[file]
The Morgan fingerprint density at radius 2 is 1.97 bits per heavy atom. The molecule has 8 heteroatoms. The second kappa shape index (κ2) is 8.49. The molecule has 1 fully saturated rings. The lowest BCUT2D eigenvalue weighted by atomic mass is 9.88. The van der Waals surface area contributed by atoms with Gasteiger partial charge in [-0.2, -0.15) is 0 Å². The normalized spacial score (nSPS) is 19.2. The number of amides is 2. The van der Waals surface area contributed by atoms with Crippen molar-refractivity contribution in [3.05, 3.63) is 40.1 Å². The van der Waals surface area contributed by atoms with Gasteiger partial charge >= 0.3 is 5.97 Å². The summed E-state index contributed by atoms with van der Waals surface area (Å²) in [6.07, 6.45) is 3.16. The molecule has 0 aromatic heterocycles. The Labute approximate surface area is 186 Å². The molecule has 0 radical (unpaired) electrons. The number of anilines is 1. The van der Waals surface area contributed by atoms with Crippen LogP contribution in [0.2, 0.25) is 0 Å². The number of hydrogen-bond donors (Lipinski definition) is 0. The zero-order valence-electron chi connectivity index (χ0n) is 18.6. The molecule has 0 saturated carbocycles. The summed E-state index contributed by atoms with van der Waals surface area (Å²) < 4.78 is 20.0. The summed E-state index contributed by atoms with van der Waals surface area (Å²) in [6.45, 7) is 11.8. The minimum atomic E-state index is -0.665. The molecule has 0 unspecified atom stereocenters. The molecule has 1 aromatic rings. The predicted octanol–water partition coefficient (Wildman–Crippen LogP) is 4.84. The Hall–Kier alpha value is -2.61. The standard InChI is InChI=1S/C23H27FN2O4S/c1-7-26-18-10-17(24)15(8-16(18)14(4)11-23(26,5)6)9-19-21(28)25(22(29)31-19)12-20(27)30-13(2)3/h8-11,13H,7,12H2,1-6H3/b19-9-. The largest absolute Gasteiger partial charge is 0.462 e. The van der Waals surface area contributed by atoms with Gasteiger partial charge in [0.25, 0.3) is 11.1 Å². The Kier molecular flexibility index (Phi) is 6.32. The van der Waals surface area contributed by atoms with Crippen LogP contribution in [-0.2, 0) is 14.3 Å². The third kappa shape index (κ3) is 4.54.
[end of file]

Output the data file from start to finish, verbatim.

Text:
The Morgan fingerprint density at radius 2 is 1.97 bits per heavy atom. The molecule has 8 heteroatoms. The second kappa shape index (κ2) is 8.49. The molecule has 1 fully saturated rings. The lowest BCUT2D eigenvalue weighted by atomic mass is 9.88. The van der Waals surface area contributed by atoms with Gasteiger partial charge in [-0.2, -0.15) is 0 Å². The normalized spacial score (nSPS) is 19.2. The number of amides is 2. The van der Waals surface area contributed by atoms with Crippen molar-refractivity contribution in [3.05, 3.63) is 40.1 Å². The van der Waals surface area contributed by atoms with Gasteiger partial charge >= 0.3 is 5.97 Å². The summed E-state index contributed by atoms with van der Waals surface area (Å²) in [6.07, 6.45) is 3.16. The molecule has 0 aromatic heterocycles. The Labute approximate surface area is 186 Å². The molecule has 0 radical (unpaired) electrons. The number of anilines is 1. The van der Waals surface area contributed by atoms with Crippen LogP contribution in [0.2, 0.25) is 0 Å². The number of hydrogen-bond donors (Lipinski definition) is 0. The zero-order valence-electron chi connectivity index (χ0n) is 18.6. The molecule has 0 saturated carbocycles. The summed E-state index contributed by atoms with van der Waals surface area (Å²) < 4.78 is 20.0. The summed E-state index contributed by atoms with van der Waals surface area (Å²) in [6.45, 7) is 11.8. The minimum atomic E-state index is -0.665. The molecule has 0 unspecified atom stereocenters. The molecule has 1 aromatic rings. The predicted octanol–water partition coefficient (Wildman–Crippen LogP) is 4.84. The Hall–Kier alpha value is -2.61. The standard InChI is InChI=1S/C23H27FN2O4S/c1-7-26-18-10-17(24)15(8-16(18)14(4)11-23(26,5)6)9-19-21(28)25(22(29)31-19)12-20(27)30-13(2)3/h8-11,13H,7,12H2,1-6H3/b19-9-. The largest absolute Gasteiger partial charge is 0.462 e. The van der Waals surface area contributed by atoms with Gasteiger partial charge in [0.25, 0.3) is 11.1 Å². The Kier molecular flexibility index (Phi) is 6.32. The van der Waals surface area contributed by atoms with Crippen LogP contribution in [-0.2, 0) is 14.3 Å². The third kappa shape index (κ3) is 4.54.